The Uber data breach: What you need to know

Personal information of 57 million Uber users was accessed.

What's happened?

The new CEO of Uber, Dara Khosrowshahi, revealed on Tuesday evening that the ride-sharing giant had been the victim of a data breach in 2016.

Two hackers were able to break into a company providing cloud-based storage for Uber, stealing personal information of 57 million Uber users around the world.

What was taken? 

Uber says the 57 million people affected had information including their names, email addresses and cellphone numbers compromised.

A further 600,000 Uber drivers in the United States had their names and driver's license numbers stolen. 

Uber says there's no indication the breach compromised any trip location history, bank or credit card numbers, Social Security numbers, or dates of birth of riders.

But wait, it gets worse

At the time of the incident, Uber said it took steps to secure the data and shut down further access, identifying the people responsible and "obtained assurances that the downloaded data had been destroyed."

By "obtained assurances," Bloomberg reports this means Uber paid these hackers $100,000 not only to delete the data, but also to keep the hack secret for the past year.

Two staff members, including its chief security officer, has been fired for keeping the hack under wraps.

How will I know if I'm affected?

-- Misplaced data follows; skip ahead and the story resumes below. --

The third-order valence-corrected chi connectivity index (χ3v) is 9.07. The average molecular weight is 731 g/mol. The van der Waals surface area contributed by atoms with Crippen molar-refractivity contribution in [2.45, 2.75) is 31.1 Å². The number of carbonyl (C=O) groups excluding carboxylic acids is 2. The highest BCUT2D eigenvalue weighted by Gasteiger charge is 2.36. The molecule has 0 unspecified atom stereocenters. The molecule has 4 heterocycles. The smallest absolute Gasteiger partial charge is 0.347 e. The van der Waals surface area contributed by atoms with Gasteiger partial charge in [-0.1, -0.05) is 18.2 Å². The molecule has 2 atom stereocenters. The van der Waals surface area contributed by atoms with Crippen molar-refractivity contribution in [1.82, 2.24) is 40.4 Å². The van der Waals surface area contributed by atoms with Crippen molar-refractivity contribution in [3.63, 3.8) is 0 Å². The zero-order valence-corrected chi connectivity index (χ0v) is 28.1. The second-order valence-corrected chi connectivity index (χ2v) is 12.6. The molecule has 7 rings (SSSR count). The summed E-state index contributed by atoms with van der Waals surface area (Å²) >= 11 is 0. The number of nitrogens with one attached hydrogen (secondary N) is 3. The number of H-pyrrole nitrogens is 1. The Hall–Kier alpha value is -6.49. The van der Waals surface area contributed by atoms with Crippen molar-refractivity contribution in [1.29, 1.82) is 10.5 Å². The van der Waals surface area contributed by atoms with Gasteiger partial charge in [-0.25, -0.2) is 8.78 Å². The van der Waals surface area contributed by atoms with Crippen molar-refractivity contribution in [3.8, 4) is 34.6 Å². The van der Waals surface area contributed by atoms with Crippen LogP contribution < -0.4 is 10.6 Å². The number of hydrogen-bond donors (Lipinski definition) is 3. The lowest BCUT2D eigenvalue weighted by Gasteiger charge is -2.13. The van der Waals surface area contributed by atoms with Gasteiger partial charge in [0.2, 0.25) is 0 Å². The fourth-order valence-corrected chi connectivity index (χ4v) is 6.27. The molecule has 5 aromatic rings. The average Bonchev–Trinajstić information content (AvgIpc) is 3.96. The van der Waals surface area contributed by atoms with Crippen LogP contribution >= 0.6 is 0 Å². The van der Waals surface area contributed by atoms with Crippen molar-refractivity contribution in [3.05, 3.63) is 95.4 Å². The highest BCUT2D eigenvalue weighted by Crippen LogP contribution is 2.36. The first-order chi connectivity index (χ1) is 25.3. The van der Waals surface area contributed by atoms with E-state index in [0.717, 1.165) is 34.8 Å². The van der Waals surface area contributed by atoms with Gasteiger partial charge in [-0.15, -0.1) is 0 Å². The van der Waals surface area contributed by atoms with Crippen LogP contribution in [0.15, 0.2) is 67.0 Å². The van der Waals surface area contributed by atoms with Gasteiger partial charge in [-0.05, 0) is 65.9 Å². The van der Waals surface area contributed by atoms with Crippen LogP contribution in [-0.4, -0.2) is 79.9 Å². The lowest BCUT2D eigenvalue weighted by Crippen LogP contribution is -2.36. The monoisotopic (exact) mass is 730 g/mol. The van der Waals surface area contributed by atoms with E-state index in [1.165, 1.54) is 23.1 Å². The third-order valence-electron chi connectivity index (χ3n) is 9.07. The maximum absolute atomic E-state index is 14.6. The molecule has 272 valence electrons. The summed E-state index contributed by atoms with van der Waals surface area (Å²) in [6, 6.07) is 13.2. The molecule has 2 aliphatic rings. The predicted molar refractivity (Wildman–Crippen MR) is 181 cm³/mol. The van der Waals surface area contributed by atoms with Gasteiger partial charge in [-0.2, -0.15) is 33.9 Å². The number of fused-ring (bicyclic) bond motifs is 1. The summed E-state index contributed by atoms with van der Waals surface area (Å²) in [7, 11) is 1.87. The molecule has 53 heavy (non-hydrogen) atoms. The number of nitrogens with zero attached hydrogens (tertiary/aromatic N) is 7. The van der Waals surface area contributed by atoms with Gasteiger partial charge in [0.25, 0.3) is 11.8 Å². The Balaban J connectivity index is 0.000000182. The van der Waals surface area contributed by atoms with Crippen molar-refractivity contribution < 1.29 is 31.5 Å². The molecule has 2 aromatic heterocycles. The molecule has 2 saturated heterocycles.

Although Uber said it believes the information was never used, it is still offering free credit monitoring to the 600,000 people whose driver's licenses were compromised, which could put them at greater risk of identity theft.

These people can expect to be contacted by Uber informing them their information was compromised in later weeks. They can find more information hereabout what to do next.

As for the 57 million riders whose data was accessed, Uber says it has "seen no evidence of fraud or misuse tied to the incident." 

It says it's monitoring their accounts and "flagged them for additional fraud" protection but right now riders are advised to monitor their credit, banking and Uber accounts for any suspicious activity.

Wider context

Uber's breach was smaller in terms of size and the sensitivity of stolen information compared to two of the biggest breaches revealed this year, of Yahoo and Equifax

However, the New York Times reports the cover-up shows "the extent to which Uber executives were willing to go" to protect the company's reputation at a time where it's been under the microscope for its data privacy practices.

As well as paying the $100,000 "ransom" to the hackers, they even went as far as making them sign nondisclosure agreements to keep it secret, the newspaper notes.

Amid the aforementioned data privacy concerns, it will be quite the road back for Uber to regain the trust of its riders and drivers, something Khosrowshahi acknowledges in his statement.

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